Know a Seminary Graduate? Want to Gift Them With a Check Out of the Blue?

check

My title pretty much gives away the goal of this post.
Yes, I am going to make an ask.

Intentional support for seminarians can create a meaningful ripple effect.
It can initiate an economy of giving,
launching gifts of
time,
discipleship,
innovation,
justice,
service,
spiritual formation,
connection,
healing,
solidarity, and
advocacy
into the world.

This month, students are graduating from seminaries and divinity schools all across the country. These institutions of higher learning are affiliated with a variety of church denominations.

I wonder, do you personally know a graduating seminarian?
Would you consider gifting them with a check out of the blue?

As you likely know, these graduates are completing their studies at a time when many congregations are experiencing natural decline, and religious demographics are changing rapidly. This is not all bad news, of course. Within it, people at all levels of church involvement (including no involvement) are asking big, beautiful, innovative questions about the commitments of Christianity and future forms of spiritual community.

Seminary graduates have passions they want practice and share in the world:

– Some are called to congregational life, even as budgets and membership rolls are shrinking. Many churches are transitioning to part-time positions, and pastors struggle to pay their bills.

– Some are called to ministries of justice and advocacy. In solidarity, they seek to live at similar economic levels with those they hope to empower. But in order to live this way, they also need health insurance.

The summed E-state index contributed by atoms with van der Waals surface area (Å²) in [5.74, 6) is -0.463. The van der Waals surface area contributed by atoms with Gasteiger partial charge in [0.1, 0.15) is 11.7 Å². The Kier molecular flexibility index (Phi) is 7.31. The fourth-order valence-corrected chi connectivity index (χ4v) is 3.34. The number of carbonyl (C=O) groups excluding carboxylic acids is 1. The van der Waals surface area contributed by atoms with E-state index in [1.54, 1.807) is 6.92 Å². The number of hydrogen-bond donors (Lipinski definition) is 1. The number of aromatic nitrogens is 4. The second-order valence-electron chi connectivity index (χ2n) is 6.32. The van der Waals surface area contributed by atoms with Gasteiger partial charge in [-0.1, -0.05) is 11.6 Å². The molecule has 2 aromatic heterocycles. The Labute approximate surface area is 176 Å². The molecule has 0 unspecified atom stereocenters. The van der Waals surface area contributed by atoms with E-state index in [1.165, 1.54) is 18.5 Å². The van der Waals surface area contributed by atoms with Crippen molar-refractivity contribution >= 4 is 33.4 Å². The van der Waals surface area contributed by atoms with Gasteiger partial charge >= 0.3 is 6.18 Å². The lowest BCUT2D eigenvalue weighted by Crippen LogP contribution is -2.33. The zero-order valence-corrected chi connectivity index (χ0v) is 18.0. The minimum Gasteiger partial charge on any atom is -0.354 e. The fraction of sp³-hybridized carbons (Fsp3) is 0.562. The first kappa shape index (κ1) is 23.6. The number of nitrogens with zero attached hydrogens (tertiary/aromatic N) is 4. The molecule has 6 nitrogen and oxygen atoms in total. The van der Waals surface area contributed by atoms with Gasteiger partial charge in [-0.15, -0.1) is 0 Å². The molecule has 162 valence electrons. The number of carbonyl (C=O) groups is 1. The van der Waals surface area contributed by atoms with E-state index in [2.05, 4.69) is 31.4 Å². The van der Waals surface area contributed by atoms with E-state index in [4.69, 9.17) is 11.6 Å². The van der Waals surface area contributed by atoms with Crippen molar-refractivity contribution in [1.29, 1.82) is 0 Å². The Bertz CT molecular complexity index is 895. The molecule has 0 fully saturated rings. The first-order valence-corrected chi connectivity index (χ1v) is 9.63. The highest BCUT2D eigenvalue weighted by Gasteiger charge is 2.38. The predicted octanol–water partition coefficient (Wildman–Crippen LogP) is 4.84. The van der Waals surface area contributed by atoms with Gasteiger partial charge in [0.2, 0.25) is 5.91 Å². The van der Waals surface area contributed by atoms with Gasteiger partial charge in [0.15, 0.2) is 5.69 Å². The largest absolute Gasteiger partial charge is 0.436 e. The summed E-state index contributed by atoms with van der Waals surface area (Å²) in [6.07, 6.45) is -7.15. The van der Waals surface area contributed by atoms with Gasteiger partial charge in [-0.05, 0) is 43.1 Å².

– Some are called to organize uncharted forms of ministry that have never been created before. They want connect with people in new ways. But in order to this, they must be freed from their educational debt.

None of these leaders are in this for the money. Far from it. But they do need financial security to live as the leaders they have been called to be.

– and –

None of these leaders want to do this alone. We are not simply throwing money at seminarians to do ministry for us.

We are inviting their leadership so that we may all be empowered to do the very same things,
launching our own
time,
discipleship,
innovation,
justice,
service,
spiritual formation,
connection,
healing,
solidarity, and
advocacy
into the world.

So. . . do you personally know a graduating seminarian?
Would you consider gifting them with a check out of the blue?

Renee Roederer

Please see these posts also, as they all address similar challenges and opportunities:

1) David Derus considers a variety of funding strategies for ministry in a new context:
3 Structural Alternatives to Bi-Vocational Ministry

2) Drew Downs is honest about the frustrations young pastors feel when they ponder bivocational ministry:
What a Young Pastor Hears When You Talk about Bivocational Ministry

3) Layton Williams argues that ministry positions outside of parish settings are just as valuable as those connected to congregations:
A Pastor By Another Name

4) I believe we should create a movement of Neighborhood Chaplaincy:
We Need Full-Time Neighborhood Chaplains? How Might We Support That?

 

 

 

Leave a Reply

Fill in your details below or click an icon to log in:

WordPress.com Logo

You are commenting using your WordPress.com account. Log Out / Change )

Twitter picture

You are commenting using your Twitter account. Log Out / Change )

Facebook photo

You are commenting using your Facebook account. Log Out / Change )

Google+ photo

You are commenting using your Google+ account. Log Out / Change )

Connecting to %s